Three important new productions of Humperdinck's re-telling of Hansel and Gretel have recently made it onto DVD in quick succession. They each represent very different takes on a familiar tale, ranging from Laurent Pelly's scathing critique of consumerism at Glyndebourne (Decca) and Richard Jones' gritty portrayal of urban poverty at the Met (EMI) to a more conservative offering from Moshe Leiser and Patrice Courier (from Covent Garden, on Opus Arte), which nevertheless serves up corpses on meat-hooks in the witch's house. Ever since David Pountney cast the same singer as Mother and Witch in his 1987 English National Opera Production, it seems, directors can hardly get away without peeling away the fairy-tale's possible layers of meaning, usually with Freud close to hand.
Nathaniel Merrill's Met production was already over ten years old when this Christmas Day matinee was broadcast in 1982, and to watch it on this DG reissue is therefore to be transported to an earlier age of innocence. There are more dirndls and lederhosen than you can shake a broomstick at, Gretel strokes a kitten coyly as the curtain opens on Act 1, and a profusion of children make appearances as forest sprites, squirrels and rabbits. The gingerbread house looks a bit shop-worn, but its magical appearance nevertheless sparks a round of applaue, as much as a reassuring emblem of uncomplicated stagecraft and direction, one suspects, as anything else. For once, though, the dream actually features angels, albeit in a rather sickly tableau, so Hansel and Gretel's subsequent conversation makes sense. It's refreshing, too, to see a production that warmly embraces the pious religiosity that informs every page of Adelheid Wette's libretto.
Whether we can these days really believe in such a straightforward, uncritical production is largely down to personal taste. There is no denying, however, the quality of the singing, admittedly old-fashioned but of far more solid and lasting quality than the creaky sets. Judith Blegen doesn't make the most convincing pre-pubescent Gretel, even with the standard suspension of disbelief, but she and Frederica von Stade's boyish Hansel act with an unflinching enthusiasm that only the most cold-hearted will be able to resist. Both sing securely and beautifully and do what they can with Norman Kelley's cutesy and inoffensively banal English translation. Jean Kraft brings a sturdy and rich soprano to her portrayal of Gertrude, as well as unexpected nobility and moving pathos. Michael Devlin's Peter is more straightforward, but he sings out with an irresistible swagger. As the witch, Rosalind Elias is likewise in remarkably good voice, fully singing the role where some have simply screeched. She over-acts outrageously, sweeping in and out on a broomstick (with help from a stunt double) and revelling in her warty prosthetic nose and green tongue.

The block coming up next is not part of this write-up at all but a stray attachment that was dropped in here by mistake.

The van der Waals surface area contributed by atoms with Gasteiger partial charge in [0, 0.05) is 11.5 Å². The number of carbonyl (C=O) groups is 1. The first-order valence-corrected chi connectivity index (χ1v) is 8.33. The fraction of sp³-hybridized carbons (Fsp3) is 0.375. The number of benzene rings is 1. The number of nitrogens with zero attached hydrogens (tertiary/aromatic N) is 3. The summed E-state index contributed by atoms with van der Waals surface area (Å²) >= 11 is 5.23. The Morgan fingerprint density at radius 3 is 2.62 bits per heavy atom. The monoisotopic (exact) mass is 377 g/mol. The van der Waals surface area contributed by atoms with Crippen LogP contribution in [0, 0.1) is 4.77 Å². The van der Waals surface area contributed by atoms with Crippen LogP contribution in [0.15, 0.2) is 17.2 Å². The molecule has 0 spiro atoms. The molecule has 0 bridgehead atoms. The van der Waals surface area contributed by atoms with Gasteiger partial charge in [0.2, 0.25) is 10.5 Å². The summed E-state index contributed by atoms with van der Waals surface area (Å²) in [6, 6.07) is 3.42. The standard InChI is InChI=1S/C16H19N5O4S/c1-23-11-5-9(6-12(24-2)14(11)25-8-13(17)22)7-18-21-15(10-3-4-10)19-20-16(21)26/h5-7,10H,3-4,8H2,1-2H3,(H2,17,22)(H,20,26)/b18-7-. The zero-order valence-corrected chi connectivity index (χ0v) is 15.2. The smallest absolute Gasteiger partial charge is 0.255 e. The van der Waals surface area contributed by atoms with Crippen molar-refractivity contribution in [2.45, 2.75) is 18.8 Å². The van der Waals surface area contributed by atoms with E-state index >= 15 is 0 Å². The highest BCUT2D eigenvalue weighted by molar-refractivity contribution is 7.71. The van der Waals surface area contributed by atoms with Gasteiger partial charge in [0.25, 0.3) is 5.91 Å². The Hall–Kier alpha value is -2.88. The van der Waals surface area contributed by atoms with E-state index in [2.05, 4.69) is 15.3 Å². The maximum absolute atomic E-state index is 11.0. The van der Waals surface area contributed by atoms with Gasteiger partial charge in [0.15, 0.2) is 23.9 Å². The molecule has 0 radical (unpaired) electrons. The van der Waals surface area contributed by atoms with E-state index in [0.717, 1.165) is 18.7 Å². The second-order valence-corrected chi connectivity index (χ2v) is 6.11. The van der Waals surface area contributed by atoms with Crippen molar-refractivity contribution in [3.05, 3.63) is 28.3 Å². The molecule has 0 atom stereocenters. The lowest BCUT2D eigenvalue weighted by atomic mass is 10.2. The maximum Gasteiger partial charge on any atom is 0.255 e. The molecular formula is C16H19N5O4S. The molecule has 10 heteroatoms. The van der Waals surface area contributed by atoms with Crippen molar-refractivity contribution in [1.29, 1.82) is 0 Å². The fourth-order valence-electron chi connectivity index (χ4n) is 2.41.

The rest of the cast is acceptable rather than exceptional, and the Met orchestra play with all the tonal refulgence one would expect. Thomas Fulton's conducting is a touch routine and under-characterised, however, with some of the score, particularly the magical transitions, sounding rushed.
By Hugo Shirley